Electrical safety Part 2: Fixed electrical installations
Last month we looked at the issue of testing of portable appliances and now we turn our attention to the fixed wiring within churches.
The standards for electrical wiring are constantly increasing meaning that systems are generally safer than before. That said, Ecclesiastical, a leading insurer of churches, reports that many church fires can be attributed to faulty wiring of equipment as well as causing electrical shocks and burns.
Key areas that can cause problems are:
• Faulty electrical wiring and apparatus.
• Poor earthing.
• Inadequate overcurrent protection.
• Damage or wear and tear.
• Poor maintenance and testing.
• Contact with supplies.
Health and Safety legislation (The Health and safety at Work Act 1974), places an obligation on all employers to ensure the safety of all persons, not just employees, using the premises. Even if you do not consider your church to be an employer there are many legal grey areas and it is good practice to treat volunteer workers with the same protection as a paid worker. Do it because you want to – not because you have to.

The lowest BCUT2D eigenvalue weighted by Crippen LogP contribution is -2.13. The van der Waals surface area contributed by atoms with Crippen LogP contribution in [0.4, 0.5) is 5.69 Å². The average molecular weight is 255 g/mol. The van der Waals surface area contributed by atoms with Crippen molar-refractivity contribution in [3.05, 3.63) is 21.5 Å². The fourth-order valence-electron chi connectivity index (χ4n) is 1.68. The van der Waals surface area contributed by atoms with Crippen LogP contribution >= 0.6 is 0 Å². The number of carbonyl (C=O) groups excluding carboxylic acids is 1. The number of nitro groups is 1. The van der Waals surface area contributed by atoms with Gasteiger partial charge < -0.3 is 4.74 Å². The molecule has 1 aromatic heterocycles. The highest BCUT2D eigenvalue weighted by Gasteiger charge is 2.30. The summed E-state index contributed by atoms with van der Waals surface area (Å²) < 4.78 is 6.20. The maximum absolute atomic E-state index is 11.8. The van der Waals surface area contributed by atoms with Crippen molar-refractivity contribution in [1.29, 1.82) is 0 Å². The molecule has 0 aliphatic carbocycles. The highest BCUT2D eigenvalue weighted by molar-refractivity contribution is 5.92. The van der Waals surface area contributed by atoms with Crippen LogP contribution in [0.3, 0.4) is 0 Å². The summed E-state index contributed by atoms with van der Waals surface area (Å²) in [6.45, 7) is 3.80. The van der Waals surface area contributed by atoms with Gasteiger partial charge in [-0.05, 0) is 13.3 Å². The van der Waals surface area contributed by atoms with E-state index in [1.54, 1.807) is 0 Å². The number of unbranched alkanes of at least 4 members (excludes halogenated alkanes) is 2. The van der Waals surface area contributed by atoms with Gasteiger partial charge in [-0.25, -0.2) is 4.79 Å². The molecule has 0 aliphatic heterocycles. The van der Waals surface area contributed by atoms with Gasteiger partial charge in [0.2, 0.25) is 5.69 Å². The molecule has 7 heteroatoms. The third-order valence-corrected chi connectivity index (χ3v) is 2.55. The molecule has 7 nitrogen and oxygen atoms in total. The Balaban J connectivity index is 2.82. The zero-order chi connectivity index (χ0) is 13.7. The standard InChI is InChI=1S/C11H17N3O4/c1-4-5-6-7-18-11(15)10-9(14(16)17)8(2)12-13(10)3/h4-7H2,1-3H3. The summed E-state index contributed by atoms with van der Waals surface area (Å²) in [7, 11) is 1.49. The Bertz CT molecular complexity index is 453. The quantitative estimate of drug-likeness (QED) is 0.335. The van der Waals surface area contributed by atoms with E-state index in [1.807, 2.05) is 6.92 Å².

Electrical regulations (The Electricity at Work Regulations 1989) also require that “As may be necessary to prevent danger, all systems shall be maintained so as to prevent, so far as is reasonably practicable, such danger”.
The fixed electrical installation includes switches, sockets, light fittings and the distribution boards or fuse boxes along with the cabling itself. ‘Earthing’ is an important part of any electrical installation and in addition to the electrical system itself it is common for pipes and other large metal items to be earthed.
Church Buildings Council and other bodies recommend that there an Electrical Installation Condition Report is carried out by a qualified contractor who is a ‘Full Scope’ member of NICEIC, ECA or NAPIT, at least every five years (three years where there is a Public Entertainment Licence).
As with PAT testing the presence of a certificate is not enough as systems can be damaged and become dangerous in between tests. As well as being good practice, many insurers will want to see evidence of formal periodic visual inspections (VI) being carried out at least annually* by a competent, but not necessarily qualified, person. There should also be a system for church users to report concerns such as broken sockets, loose wires and damaged sheathing and ensuring that these problems are addressed.
One measure that many churches encourage is the use of socket covers but theDepartment of Health and other bodies state that they SHOULD NOT be used as they can make electrical system more dangerous.
This guidance only seeks to provide generalised advice on the subject covered to assist churches in their operation. It is not a substitute for seeking specific advice on particular issue.
This article was originally published in e-news February 2018